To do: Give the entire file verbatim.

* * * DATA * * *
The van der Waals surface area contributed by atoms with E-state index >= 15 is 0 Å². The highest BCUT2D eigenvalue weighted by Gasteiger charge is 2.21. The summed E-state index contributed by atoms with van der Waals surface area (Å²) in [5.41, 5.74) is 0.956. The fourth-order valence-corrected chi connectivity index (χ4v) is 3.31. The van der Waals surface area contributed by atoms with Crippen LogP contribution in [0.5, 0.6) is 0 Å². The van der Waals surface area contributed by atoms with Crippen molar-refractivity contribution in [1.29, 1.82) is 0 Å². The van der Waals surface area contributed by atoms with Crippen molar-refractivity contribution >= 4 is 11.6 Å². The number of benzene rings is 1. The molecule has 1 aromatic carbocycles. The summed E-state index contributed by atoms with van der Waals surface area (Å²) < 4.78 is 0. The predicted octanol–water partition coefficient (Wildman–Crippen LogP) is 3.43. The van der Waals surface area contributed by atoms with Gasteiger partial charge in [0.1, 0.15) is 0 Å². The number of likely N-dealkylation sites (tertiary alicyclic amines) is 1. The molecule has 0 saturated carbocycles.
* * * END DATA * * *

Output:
The van der Waals surface area contributed by atoms with E-state index >= 15 is 0 Å². The highest BCUT2D eigenvalue weighted by Gasteiger charge is 2.21. The summed E-state index contributed by atoms with van der Waals surface area (Å²) in [5.41, 5.74) is 0.956. The fourth-order valence-corrected chi connectivity index (χ4v) is 3.31. The van der Waals surface area contributed by atoms with Crippen LogP contribution in [0.5, 0.6) is 0 Å². The van der Waals surface area contributed by atoms with Crippen molar-refractivity contribution in [1.29, 1.82) is 0 Å². The van der Waals surface area contributed by atoms with Crippen molar-refractivity contribution >= 4 is 11.6 Å². The number of benzene rings is 1. The molecule has 1 aromatic carbocycles. The summed E-state index contributed by atoms with van der Waals surface area (Å²) < 4.78 is 0. The predicted octanol–water partition coefficient (Wildman–Crippen LogP) is 3.43. The van der Waals surface area contributed by atoms with Gasteiger partial charge in [0.1, 0.15) is 0 Å². The number of likely N-dealkylation sites (tertiary alicyclic amines) is 1. The molecule has 0 saturated carbocycles.